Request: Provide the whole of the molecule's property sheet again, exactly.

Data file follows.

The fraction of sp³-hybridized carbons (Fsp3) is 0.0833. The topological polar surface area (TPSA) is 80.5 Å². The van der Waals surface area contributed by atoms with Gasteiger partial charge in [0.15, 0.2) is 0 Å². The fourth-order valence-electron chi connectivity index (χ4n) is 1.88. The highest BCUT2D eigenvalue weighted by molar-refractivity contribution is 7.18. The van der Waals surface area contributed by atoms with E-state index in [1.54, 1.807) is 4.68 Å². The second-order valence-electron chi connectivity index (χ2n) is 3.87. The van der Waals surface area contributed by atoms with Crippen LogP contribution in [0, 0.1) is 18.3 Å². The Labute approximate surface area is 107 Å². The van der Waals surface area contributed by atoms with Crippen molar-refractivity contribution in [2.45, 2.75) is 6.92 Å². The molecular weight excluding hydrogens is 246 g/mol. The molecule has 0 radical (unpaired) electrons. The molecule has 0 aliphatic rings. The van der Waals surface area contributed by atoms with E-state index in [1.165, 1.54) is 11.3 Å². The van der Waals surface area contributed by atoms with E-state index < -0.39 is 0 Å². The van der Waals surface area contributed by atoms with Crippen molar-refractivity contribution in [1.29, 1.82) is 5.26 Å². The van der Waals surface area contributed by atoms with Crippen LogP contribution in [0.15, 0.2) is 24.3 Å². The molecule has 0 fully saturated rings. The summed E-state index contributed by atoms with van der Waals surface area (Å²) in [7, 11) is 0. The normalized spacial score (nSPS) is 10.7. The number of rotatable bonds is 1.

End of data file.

The fraction of sp³-hybridized carbons (Fsp3) is 0.0833. The topological polar surface area (TPSA) is 80.5 Å². The van der Waals surface area contributed by atoms with Gasteiger partial charge in [0.15, 0.2) is 0 Å². The fourth-order valence-electron chi connectivity index (χ4n) is 1.88. The highest BCUT2D eigenvalue weighted by molar-refractivity contribution is 7.18. The van der Waals surface area contributed by atoms with E-state index in [1.54, 1.807) is 4.68 Å². The second-order valence-electron chi connectivity index (χ2n) is 3.87. The van der Waals surface area contributed by atoms with Crippen LogP contribution in [0, 0.1) is 18.3 Å². The Labute approximate surface area is 107 Å². The van der Waals surface area contributed by atoms with Crippen molar-refractivity contribution in [2.45, 2.75) is 6.92 Å². The molecular weight excluding hydrogens is 246 g/mol. The molecule has 0 radical (unpaired) electrons. The molecule has 0 aliphatic rings. The van der Waals surface area contributed by atoms with E-state index in [1.165, 1.54) is 11.3 Å². The van der Waals surface area contributed by atoms with E-state index < -0.39 is 0 Å². The van der Waals surface area contributed by atoms with Crippen molar-refractivity contribution in [1.29, 1.82) is 5.26 Å². The van der Waals surface area contributed by atoms with Crippen LogP contribution in [0.15, 0.2) is 24.3 Å². The molecule has 0 fully saturated rings. The summed E-state index contributed by atoms with van der Waals surface area (Å²) in [7, 11) is 0. The normalized spacial score (nSPS) is 10.7. The number of rotatable bonds is 1.